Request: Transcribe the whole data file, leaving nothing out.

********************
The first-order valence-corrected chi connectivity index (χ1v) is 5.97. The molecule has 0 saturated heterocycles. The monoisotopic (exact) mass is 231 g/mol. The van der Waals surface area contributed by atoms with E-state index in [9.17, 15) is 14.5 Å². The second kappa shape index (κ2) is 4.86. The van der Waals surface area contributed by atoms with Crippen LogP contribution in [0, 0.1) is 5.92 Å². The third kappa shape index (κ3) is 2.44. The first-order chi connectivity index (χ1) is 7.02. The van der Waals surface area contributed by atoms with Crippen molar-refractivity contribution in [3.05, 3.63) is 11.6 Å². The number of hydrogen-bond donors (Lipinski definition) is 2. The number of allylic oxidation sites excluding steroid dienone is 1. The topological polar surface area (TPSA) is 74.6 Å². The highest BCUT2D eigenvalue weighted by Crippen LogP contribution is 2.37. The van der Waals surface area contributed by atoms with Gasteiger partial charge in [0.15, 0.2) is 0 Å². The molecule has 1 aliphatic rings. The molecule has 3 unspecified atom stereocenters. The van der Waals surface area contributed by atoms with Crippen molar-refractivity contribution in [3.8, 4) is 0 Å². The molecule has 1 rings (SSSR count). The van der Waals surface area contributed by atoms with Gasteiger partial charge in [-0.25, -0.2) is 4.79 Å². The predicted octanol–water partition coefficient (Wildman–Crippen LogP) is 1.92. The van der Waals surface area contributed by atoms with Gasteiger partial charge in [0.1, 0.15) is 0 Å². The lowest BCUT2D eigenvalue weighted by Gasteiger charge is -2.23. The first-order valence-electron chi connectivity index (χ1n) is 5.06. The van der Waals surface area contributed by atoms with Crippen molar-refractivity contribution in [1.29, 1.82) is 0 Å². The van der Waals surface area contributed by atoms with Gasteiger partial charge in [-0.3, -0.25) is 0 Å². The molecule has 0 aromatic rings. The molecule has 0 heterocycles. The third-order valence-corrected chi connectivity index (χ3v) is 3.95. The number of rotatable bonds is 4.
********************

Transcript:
The first-order valence-corrected chi connectivity index (χ1v) is 5.97. The molecule has 0 saturated heterocycles. The monoisotopic (exact) mass is 231 g/mol. The van der Waals surface area contributed by atoms with E-state index in [9.17, 15) is 14.5 Å². The second kappa shape index (κ2) is 4.86. The van der Waals surface area contributed by atoms with Crippen LogP contribution in [0, 0.1) is 5.92 Å². The third kappa shape index (κ3) is 2.44. The first-order chi connectivity index (χ1) is 7.02. The van der Waals surface area contributed by atoms with Crippen molar-refractivity contribution in [3.05, 3.63) is 11.6 Å². The number of hydrogen-bond donors (Lipinski definition) is 2. The number of allylic oxidation sites excluding steroid dienone is 1. The topological polar surface area (TPSA) is 74.6 Å². The highest BCUT2D eigenvalue weighted by Crippen LogP contribution is 2.37. The van der Waals surface area contributed by atoms with Gasteiger partial charge in [0.15, 0.2) is 0 Å². The molecule has 1 aliphatic rings. The molecule has 3 unspecified atom stereocenters. The van der Waals surface area contributed by atoms with Crippen molar-refractivity contribution in [3.8, 4) is 0 Å². The molecule has 1 rings (SSSR count). The van der Waals surface area contributed by atoms with Gasteiger partial charge in [-0.25, -0.2) is 4.79 Å². The predicted octanol–water partition coefficient (Wildman–Crippen LogP) is 1.92. The van der Waals surface area contributed by atoms with Gasteiger partial charge in [0.1, 0.15) is 0 Å². The lowest BCUT2D eigenvalue weighted by Gasteiger charge is -2.23. The first-order valence-electron chi connectivity index (χ1n) is 5.06. The van der Waals surface area contributed by atoms with Crippen molar-refractivity contribution in [1.29, 1.82) is 0 Å². The van der Waals surface area contributed by atoms with Gasteiger partial charge in [-0.3, -0.25) is 0 Å². The molecule has 0 aromatic rings. The molecule has 0 heterocycles. The third-order valence-corrected chi connectivity index (χ3v) is 3.95. The number of rotatable bonds is 4.